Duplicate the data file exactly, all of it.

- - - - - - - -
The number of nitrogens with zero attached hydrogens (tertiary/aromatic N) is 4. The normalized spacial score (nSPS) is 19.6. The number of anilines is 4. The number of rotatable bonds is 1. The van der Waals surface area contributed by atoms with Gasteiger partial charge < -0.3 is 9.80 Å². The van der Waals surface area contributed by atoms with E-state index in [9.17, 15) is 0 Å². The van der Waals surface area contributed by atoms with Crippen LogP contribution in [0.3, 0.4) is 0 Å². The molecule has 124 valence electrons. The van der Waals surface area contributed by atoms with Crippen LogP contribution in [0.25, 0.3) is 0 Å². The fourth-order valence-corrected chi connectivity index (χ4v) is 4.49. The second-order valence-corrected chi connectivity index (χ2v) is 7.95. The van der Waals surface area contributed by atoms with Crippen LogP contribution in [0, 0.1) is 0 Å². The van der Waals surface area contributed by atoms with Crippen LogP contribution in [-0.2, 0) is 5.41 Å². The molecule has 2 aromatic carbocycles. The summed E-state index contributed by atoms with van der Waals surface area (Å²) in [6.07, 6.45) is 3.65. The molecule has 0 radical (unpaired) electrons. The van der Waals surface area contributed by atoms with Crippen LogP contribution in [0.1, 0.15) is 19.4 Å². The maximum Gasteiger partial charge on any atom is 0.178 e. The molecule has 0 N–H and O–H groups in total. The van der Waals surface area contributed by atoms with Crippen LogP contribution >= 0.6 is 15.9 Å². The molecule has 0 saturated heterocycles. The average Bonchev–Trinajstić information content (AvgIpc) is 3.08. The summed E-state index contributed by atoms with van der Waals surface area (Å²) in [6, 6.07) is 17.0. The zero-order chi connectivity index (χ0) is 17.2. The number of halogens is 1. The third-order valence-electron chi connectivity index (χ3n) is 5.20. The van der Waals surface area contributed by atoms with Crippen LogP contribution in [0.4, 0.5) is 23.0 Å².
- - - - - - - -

The number of nitrogens with zero attached hydrogens (tertiary/aromatic N) is 4. The normalized spacial score (nSPS) is 19.6. The number of anilines is 4. The number of rotatable bonds is 1. The van der Waals surface area contributed by atoms with Gasteiger partial charge < -0.3 is 9.80 Å². The van der Waals surface area contributed by atoms with E-state index in [9.17, 15) is 0 Å². The van der Waals surface area contributed by atoms with Crippen LogP contribution in [0.3, 0.4) is 0 Å². The molecule has 124 valence electrons. The van der Waals surface area contributed by atoms with Crippen LogP contribution in [0.25, 0.3) is 0 Å². The fourth-order valence-corrected chi connectivity index (χ4v) is 4.49. The second-order valence-corrected chi connectivity index (χ2v) is 7.95. The van der Waals surface area contributed by atoms with Crippen LogP contribution in [0, 0.1) is 0 Å². The van der Waals surface area contributed by atoms with Crippen LogP contribution in [-0.2, 0) is 5.41 Å². The molecule has 2 aromatic carbocycles. The summed E-state index contributed by atoms with van der Waals surface area (Å²) in [6.07, 6.45) is 3.65. The molecule has 0 radical (unpaired) electrons. The van der Waals surface area contributed by atoms with Crippen LogP contribution in [0.1, 0.15) is 19.4 Å². The maximum Gasteiger partial charge on any atom is 0.178 e. The molecule has 0 N–H and O–H groups in total. The van der Waals surface area contributed by atoms with Crippen LogP contribution >= 0.6 is 15.9 Å². The molecule has 0 saturated heterocycles. The average Bonchev–Trinajstić information content (AvgIpc) is 3.08. The summed E-state index contributed by atoms with van der Waals surface area (Å²) in [6, 6.07) is 17.0. The zero-order chi connectivity index (χ0) is 17.2. The number of halogens is 1. The third-order valence-electron chi connectivity index (χ3n) is 5.20. The van der Waals surface area contributed by atoms with Crippen LogP contribution in [0.4, 0.5) is 23.0 Å².